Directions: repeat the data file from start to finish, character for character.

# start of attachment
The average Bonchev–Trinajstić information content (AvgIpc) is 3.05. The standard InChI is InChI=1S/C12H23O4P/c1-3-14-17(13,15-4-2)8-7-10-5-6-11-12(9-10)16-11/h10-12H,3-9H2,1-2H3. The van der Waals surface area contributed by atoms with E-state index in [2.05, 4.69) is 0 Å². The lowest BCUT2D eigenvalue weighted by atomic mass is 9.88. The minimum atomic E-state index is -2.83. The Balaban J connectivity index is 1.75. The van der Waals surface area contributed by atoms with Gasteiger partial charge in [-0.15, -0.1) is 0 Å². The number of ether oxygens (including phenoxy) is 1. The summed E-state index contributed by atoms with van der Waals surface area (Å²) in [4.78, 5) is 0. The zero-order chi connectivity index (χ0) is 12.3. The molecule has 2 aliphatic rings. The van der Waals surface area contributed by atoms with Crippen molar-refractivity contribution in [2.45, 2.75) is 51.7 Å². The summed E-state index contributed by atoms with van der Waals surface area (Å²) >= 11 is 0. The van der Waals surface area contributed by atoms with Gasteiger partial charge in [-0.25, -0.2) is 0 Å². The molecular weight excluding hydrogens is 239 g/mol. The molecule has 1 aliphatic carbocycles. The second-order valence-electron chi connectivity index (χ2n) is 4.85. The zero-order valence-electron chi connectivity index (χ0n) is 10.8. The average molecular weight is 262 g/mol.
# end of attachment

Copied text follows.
The average Bonchev–Trinajstić information content (AvgIpc) is 3.05. The standard InChI is InChI=1S/C12H23O4P/c1-3-14-17(13,15-4-2)8-7-10-5-6-11-12(9-10)16-11/h10-12H,3-9H2,1-2H3. The van der Waals surface area contributed by atoms with E-state index in [2.05, 4.69) is 0 Å². The lowest BCUT2D eigenvalue weighted by atomic mass is 9.88. The minimum atomic E-state index is -2.83. The Balaban J connectivity index is 1.75. The van der Waals surface area contributed by atoms with Gasteiger partial charge in [-0.15, -0.1) is 0 Å². The number of ether oxygens (including phenoxy) is 1. The summed E-state index contributed by atoms with van der Waals surface area (Å²) in [4.78, 5) is 0. The zero-order chi connectivity index (χ0) is 12.3. The molecule has 2 aliphatic rings. The van der Waals surface area contributed by atoms with Crippen molar-refractivity contribution in [2.45, 2.75) is 51.7 Å². The summed E-state index contributed by atoms with van der Waals surface area (Å²) >= 11 is 0. The van der Waals surface area contributed by atoms with Gasteiger partial charge in [-0.25, -0.2) is 0 Å². The molecular weight excluding hydrogens is 239 g/mol. The molecule has 1 aliphatic carbocycles. The second-order valence-electron chi connectivity index (χ2n) is 4.85. The zero-order valence-electron chi connectivity index (χ0n) is 10.8. The average molecular weight is 262 g/mol.